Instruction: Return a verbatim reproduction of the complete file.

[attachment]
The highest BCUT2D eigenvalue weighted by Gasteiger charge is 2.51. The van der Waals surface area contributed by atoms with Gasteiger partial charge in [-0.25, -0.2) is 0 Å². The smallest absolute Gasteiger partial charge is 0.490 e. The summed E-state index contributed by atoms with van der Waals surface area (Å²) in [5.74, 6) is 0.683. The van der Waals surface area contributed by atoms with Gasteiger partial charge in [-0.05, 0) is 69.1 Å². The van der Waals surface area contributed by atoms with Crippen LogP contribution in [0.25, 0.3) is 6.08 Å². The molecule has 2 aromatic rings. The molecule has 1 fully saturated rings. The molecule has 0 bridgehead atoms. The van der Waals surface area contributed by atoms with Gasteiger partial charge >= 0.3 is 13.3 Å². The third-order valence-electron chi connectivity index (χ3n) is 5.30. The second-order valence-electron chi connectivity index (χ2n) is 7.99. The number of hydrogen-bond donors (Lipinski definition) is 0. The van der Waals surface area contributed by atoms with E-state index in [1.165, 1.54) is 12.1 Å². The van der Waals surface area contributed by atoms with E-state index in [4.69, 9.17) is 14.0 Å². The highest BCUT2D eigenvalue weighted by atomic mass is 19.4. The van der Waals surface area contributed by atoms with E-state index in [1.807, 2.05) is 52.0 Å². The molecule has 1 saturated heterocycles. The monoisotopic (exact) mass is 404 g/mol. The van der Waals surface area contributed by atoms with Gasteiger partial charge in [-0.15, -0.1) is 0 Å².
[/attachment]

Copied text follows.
The highest BCUT2D eigenvalue weighted by Gasteiger charge is 2.51. The van der Waals surface area contributed by atoms with Gasteiger partial charge in [-0.25, -0.2) is 0 Å². The smallest absolute Gasteiger partial charge is 0.490 e. The summed E-state index contributed by atoms with van der Waals surface area (Å²) in [5.74, 6) is 0.683. The van der Waals surface area contributed by atoms with Gasteiger partial charge in [-0.05, 0) is 69.1 Å². The van der Waals surface area contributed by atoms with Crippen LogP contribution in [0.25, 0.3) is 6.08 Å². The molecule has 2 aromatic rings. The molecule has 1 fully saturated rings. The molecule has 0 bridgehead atoms. The van der Waals surface area contributed by atoms with Gasteiger partial charge >= 0.3 is 13.3 Å². The third-order valence-electron chi connectivity index (χ3n) is 5.30. The second-order valence-electron chi connectivity index (χ2n) is 7.99. The number of hydrogen-bond donors (Lipinski definition) is 0. The van der Waals surface area contributed by atoms with E-state index in [1.165, 1.54) is 12.1 Å². The van der Waals surface area contributed by atoms with E-state index in [4.69, 9.17) is 14.0 Å². The highest BCUT2D eigenvalue weighted by atomic mass is 19.4. The van der Waals surface area contributed by atoms with E-state index in [1.807, 2.05) is 52.0 Å². The molecule has 1 saturated heterocycles. The monoisotopic (exact) mass is 404 g/mol. The van der Waals surface area contributed by atoms with Gasteiger partial charge in [-0.15, -0.1) is 0 Å².